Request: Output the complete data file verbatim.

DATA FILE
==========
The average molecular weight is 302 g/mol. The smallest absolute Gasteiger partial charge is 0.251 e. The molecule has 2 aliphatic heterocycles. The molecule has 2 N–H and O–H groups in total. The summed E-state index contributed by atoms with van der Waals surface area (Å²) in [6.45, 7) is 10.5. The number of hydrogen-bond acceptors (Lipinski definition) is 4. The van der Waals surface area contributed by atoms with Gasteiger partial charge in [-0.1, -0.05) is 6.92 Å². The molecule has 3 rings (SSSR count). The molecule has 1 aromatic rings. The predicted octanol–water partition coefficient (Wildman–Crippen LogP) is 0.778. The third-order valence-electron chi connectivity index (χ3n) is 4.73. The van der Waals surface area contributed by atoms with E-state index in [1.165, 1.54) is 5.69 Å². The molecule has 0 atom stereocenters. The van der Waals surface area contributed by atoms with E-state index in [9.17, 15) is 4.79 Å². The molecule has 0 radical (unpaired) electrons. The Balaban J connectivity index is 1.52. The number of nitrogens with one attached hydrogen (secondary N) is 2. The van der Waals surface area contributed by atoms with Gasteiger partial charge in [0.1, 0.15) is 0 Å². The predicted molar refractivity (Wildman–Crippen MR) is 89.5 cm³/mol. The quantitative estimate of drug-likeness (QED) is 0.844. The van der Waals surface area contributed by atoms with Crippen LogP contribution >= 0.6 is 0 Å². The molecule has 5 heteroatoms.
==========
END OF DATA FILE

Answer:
The average molecular weight is 302 g/mol. The smallest absolute Gasteiger partial charge is 0.251 e. The molecule has 2 aliphatic heterocycles. The molecule has 2 N–H and O–H groups in total. The summed E-state index contributed by atoms with van der Waals surface area (Å²) in [6.45, 7) is 10.5. The number of hydrogen-bond acceptors (Lipinski definition) is 4. The van der Waals surface area contributed by atoms with Gasteiger partial charge in [-0.1, -0.05) is 6.92 Å². The molecule has 3 rings (SSSR count). The molecule has 1 aromatic rings. The predicted octanol–water partition coefficient (Wildman–Crippen LogP) is 0.778. The third-order valence-electron chi connectivity index (χ3n) is 4.73. The van der Waals surface area contributed by atoms with E-state index in [1.165, 1.54) is 5.69 Å². The molecule has 0 atom stereocenters. The van der Waals surface area contributed by atoms with E-state index in [9.17, 15) is 4.79 Å². The molecule has 0 radical (unpaired) electrons. The Balaban J connectivity index is 1.52. The number of nitrogens with one attached hydrogen (secondary N) is 2. The van der Waals surface area contributed by atoms with Gasteiger partial charge in [0.1, 0.15) is 0 Å². The predicted molar refractivity (Wildman–Crippen MR) is 89.5 cm³/mol. The quantitative estimate of drug-likeness (QED) is 0.844. The van der Waals surface area contributed by atoms with Crippen LogP contribution >= 0.6 is 0 Å². The molecule has 5 heteroatoms.